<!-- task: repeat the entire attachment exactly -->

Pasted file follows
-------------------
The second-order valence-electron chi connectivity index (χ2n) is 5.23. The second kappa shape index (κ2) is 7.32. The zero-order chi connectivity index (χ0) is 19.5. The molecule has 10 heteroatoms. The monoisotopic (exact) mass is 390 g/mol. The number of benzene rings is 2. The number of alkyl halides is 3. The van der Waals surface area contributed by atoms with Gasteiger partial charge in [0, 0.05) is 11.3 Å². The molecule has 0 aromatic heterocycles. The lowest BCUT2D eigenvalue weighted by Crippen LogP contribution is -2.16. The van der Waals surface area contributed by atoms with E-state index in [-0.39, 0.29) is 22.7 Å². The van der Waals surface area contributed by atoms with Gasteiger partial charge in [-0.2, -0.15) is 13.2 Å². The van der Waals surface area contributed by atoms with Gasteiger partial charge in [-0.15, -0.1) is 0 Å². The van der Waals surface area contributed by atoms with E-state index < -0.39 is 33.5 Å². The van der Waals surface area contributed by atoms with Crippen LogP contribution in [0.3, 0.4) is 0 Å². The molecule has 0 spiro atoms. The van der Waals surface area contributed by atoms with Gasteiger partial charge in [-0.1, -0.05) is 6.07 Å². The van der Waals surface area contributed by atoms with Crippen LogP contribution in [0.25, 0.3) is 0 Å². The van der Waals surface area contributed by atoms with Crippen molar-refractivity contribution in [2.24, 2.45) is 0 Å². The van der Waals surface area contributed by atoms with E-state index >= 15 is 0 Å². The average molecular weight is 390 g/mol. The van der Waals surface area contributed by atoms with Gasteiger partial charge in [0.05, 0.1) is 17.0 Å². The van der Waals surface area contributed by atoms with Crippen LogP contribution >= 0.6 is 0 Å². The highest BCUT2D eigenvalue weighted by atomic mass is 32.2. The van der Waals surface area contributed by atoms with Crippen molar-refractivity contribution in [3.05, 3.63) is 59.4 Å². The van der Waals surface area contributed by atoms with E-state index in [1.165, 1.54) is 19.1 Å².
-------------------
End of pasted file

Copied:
The second-order valence-electron chi connectivity index (χ2n) is 5.23. The second kappa shape index (κ2) is 7.32. The zero-order chi connectivity index (χ0) is 19.5. The molecule has 10 heteroatoms. The monoisotopic (exact) mass is 390 g/mol. The number of benzene rings is 2. The number of alkyl halides is 3. The van der Waals surface area contributed by atoms with Gasteiger partial charge in [0, 0.05) is 11.3 Å². The molecule has 0 aromatic heterocycles. The lowest BCUT2D eigenvalue weighted by Crippen LogP contribution is -2.16. The van der Waals surface area contributed by atoms with E-state index in [-0.39, 0.29) is 22.7 Å². The van der Waals surface area contributed by atoms with Gasteiger partial charge in [-0.2, -0.15) is 13.2 Å². The van der Waals surface area contributed by atoms with Gasteiger partial charge in [-0.15, -0.1) is 0 Å². The van der Waals surface area contributed by atoms with E-state index < -0.39 is 33.5 Å². The van der Waals surface area contributed by atoms with Crippen LogP contribution in [0.3, 0.4) is 0 Å². The molecule has 0 spiro atoms. The van der Waals surface area contributed by atoms with Gasteiger partial charge in [-0.1, -0.05) is 6.07 Å². The van der Waals surface area contributed by atoms with Crippen LogP contribution in [0.25, 0.3) is 0 Å². The van der Waals surface area contributed by atoms with Crippen molar-refractivity contribution in [2.24, 2.45) is 0 Å². The van der Waals surface area contributed by atoms with E-state index >= 15 is 0 Å². The average molecular weight is 390 g/mol. The van der Waals surface area contributed by atoms with Gasteiger partial charge in [0.05, 0.1) is 17.0 Å². The van der Waals surface area contributed by atoms with Crippen LogP contribution >= 0.6 is 0 Å². The highest BCUT2D eigenvalue weighted by atomic mass is 32.2. The van der Waals surface area contributed by atoms with Crippen molar-refractivity contribution in [3.05, 3.63) is 59.4 Å². The van der Waals surface area contributed by atoms with E-state index in [1.165, 1.54) is 19.1 Å².